|Mar 11, 2011, 02:53 PM|
Advice on Mods for Gentle Lady Kit from 1980's?
I have been preparing to build my first sailplane, which I thought would be a Super Soarwatt from Aerocraft. The idea of a stick-plane really appeals to me since it is almost completely built from scratch & I enjoy that sort of thing. However, they seem to have a serious backlog due to a move & I have no idea when my order will ship.
When I was visiting my parents last week, I mentioned this to my father & he pulled a Goldberg Gentle Lady kit out of the closet. I guess it sat in a neighbor's attic for 25 years, was given to my dad during some cleaning, & sat in HIS closet for 5 years.
I have taken stock of the kit, and it is missing a few items. Some can easily be cut from 1/16" balsa sheet & replaced. One of the 3/8"x1/4" basswood pieces for a main spar is missing, as well as the aluminum spar joiner for the middle. I happen to have a good amount of pre-cured unidirectional CF strips on-hand from ACP, so I was thinking of doing things a little differently. One of the #1 ribs is broken as well, but that seems like something I can either cut from sheet & replace, or just glue back together & patch with CF.
What are your thoughts on:
1) Composite CF/balsa main spar. The original main spar was longitudinally-grained basswood. I am thinking of getting some 1/4"x4" balsa sheet & cutting it across the grain into strips so that I can make the spar web from vertically oriented balsa, and the flanges (caps) from longitudinally oriented pre-cured CF. Ideally I would like to skip all the plywood dihedral/polyhedral spar joiners & just use CF caps. Thoughts?
Based on the rolled drawing for this plane, it looks like the center of lift is about 1.5" behind the main spar (assuming the arrow directing where the CG is supposed to be coincides with the CL). Because of this, I am thinking it would be OK to cap both the main spar & the rear spar with CF (and replace the rear one with balsa in a similar fashion to the main one). If the CL was in front of, or in the main spar, I wouldn't consider doing the rear spar since that would shift the shear center further back, which sounds like a recipe for instability/flutter. But since it seems to be back there, it might be OK. I'll avoid capping the TE since it is very wide & that would shift the shear center way back. The LE might get some CF, I am still thinking about that.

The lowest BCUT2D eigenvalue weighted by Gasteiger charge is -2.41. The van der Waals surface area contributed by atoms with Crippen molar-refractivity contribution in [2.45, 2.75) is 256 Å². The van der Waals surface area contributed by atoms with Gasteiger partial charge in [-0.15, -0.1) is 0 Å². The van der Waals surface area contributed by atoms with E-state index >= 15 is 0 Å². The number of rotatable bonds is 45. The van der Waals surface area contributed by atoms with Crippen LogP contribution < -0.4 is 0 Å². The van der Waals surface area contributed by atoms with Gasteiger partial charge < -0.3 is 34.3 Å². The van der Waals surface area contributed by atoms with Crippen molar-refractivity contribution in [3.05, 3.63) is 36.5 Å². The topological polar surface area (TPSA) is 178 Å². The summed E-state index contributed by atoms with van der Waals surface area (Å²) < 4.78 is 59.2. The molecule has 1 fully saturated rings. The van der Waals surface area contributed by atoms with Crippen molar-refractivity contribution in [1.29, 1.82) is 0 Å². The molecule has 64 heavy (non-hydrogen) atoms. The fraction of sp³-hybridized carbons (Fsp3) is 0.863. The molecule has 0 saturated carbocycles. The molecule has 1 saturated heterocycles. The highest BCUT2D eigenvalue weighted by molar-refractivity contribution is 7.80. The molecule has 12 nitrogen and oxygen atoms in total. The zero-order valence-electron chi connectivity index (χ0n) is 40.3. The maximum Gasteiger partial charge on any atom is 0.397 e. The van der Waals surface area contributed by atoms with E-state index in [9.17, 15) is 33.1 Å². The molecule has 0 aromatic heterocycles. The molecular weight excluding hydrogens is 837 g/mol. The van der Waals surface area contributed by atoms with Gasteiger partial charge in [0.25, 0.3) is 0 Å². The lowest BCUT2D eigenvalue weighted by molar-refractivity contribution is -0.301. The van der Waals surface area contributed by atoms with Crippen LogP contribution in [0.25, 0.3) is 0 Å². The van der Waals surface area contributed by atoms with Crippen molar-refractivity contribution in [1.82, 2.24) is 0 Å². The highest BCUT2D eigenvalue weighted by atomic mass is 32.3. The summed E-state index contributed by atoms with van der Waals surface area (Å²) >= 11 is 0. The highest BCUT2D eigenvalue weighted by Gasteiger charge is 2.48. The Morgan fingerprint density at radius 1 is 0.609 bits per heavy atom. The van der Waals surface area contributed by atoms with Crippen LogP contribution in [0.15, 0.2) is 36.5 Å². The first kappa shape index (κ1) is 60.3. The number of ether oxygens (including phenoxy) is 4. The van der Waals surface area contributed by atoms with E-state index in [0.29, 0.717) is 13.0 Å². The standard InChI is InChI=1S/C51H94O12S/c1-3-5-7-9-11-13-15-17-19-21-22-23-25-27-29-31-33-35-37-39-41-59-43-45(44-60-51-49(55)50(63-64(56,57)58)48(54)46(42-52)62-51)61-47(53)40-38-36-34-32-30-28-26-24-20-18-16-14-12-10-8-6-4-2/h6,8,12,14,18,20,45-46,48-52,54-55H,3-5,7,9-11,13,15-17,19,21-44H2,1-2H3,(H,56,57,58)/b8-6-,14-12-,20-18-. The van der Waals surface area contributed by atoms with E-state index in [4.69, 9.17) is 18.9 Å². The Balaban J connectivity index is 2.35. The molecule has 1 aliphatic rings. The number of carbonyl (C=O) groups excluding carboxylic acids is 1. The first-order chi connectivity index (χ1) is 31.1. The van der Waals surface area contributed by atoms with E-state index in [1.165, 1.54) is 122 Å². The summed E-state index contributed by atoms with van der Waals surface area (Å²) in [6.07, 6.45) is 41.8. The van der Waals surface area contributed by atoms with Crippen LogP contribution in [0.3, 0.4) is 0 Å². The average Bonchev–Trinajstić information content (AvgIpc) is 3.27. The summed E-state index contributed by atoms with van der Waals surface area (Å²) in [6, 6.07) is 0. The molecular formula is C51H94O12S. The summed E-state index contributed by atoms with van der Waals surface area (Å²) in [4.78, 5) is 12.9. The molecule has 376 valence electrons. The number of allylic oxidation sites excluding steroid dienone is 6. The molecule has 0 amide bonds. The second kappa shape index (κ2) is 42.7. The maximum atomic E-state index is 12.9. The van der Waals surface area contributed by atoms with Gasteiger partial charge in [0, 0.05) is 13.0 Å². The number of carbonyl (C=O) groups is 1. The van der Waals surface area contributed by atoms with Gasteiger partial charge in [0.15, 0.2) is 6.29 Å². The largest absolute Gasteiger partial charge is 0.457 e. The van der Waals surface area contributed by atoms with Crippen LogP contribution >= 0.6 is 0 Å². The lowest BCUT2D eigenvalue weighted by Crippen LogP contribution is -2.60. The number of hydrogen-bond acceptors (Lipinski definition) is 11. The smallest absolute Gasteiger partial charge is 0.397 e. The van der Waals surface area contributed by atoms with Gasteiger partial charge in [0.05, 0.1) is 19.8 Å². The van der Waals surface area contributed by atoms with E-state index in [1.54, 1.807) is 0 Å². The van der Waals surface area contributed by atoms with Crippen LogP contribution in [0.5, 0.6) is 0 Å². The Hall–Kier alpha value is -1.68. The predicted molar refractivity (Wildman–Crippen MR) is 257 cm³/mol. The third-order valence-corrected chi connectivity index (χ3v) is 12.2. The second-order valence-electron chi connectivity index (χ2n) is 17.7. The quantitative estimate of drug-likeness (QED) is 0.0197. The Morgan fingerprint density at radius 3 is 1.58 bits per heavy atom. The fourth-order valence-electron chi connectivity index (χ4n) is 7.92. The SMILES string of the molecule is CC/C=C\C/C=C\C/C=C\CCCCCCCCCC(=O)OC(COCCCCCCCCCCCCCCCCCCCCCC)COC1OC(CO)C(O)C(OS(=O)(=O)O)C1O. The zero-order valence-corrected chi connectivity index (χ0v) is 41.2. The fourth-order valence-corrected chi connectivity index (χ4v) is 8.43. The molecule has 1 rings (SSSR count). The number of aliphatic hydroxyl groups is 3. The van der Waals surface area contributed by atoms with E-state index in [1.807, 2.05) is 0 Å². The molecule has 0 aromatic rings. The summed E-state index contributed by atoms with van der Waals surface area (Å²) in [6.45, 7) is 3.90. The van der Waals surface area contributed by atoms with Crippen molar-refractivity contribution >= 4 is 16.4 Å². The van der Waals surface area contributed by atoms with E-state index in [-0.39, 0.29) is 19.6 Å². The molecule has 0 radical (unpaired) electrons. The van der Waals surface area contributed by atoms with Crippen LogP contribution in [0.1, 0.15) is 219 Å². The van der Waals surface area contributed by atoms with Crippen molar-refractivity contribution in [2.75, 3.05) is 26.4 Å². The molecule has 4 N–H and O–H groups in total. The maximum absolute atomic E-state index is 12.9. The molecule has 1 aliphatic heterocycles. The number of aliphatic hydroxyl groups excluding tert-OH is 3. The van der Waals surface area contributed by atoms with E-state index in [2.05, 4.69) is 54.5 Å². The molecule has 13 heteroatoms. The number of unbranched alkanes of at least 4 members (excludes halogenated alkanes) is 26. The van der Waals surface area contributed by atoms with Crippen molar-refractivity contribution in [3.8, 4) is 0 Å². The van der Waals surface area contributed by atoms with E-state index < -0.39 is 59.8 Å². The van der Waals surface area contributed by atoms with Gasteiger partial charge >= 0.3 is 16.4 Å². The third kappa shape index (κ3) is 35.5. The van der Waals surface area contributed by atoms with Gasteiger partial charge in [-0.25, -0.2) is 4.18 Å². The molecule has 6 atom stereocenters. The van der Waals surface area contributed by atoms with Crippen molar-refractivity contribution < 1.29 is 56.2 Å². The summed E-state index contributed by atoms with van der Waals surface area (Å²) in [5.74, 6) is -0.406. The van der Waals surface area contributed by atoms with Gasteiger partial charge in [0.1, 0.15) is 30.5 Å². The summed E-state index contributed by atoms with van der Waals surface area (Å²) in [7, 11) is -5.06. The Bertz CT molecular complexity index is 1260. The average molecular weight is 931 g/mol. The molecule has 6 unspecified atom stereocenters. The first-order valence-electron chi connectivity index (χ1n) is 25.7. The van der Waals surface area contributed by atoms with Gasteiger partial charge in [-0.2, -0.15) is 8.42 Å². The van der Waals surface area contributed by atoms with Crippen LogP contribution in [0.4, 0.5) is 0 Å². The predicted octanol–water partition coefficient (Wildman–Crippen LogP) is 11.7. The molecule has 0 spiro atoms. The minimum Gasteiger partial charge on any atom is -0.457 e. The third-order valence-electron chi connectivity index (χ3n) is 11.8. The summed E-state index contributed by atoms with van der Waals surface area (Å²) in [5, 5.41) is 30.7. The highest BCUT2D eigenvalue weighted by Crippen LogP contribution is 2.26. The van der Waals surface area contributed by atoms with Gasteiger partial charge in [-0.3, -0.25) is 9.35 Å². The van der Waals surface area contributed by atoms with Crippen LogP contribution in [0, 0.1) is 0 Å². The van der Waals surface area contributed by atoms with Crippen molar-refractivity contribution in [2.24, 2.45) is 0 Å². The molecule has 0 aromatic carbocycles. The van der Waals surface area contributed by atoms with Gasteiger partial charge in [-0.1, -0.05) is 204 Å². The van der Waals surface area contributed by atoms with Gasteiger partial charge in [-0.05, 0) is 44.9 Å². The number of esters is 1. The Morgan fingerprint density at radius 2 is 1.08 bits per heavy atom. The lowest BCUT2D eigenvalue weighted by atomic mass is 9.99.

2) Fuselage reinforcement. The original kit calls for fore/aft grained 1/16" balsa covering the fuselage. I am thinking of using some 1/32" balsa sheet, with the grain running left/right & up/down, and then covering it with fore/aft oriented 0.007" CF. How would this compare to just left/right oriented 1/16" balsa in terms of durability? The bottom of the nose area will probably have a couple layers of CF in different orientations.
3) Wing mounting. I would like to screw the wing onto the fuselage. I need a little input here. With the dihedral angle in the middle, I assume I need to build a saddle into the fuselage & then use 4 screws (2 left, 2 right fore & aft).
4) Capping ribs with CF. The ribs do seem to have some pretty thin sections, even when glued to spars. Would there be much value to capping them with CF, top & bottom? I'd trim them so that the CF on the main spar would be flush with the bottom of the rib, & the cap on there would mate neatly to the rip & spar (reducing the chances of the spar cut-out breaking open in torsion).
5) Sheeting the LE all the way to the tip. It seems popular to run 1/16" or 1/32" balsa sheet from the LE to the main spar from root to tip. Pointers there? Is this to improve wing bending stiffness or torsion stiffness (or both)? It seems like it would do a little of both, make the coating sit more cleanly (aesthetics), and maybe help in rough landings. It sounds like adding a little weight to the wing (particularly toward the tip) helps to reduce torsional resonances in typical frequency ranges, which appeals to me since the idea of wing flutter sounds pretty irritating.
Any advice is valued. This is my first airplane building experience. I have built loudspeaker enclosures, lots of electronic gizmos & furniture in the past, so this is (luckily) far from my first precision-building experience. I don't want to over-complicate this or anything, but it seems like one of the fun virtues of this hobby to be able to go a little overboard.
I would like to make this plane as light as possible, since with the motor & everything it will likely weigh enough to not need ballast under good conditions. I am hoping to keep the finished weight under 40oz. For the covering, I am looking at translucent Ultracote in the stock colors. Wood planes with translucent covering are beautiful (from what I have seen here)!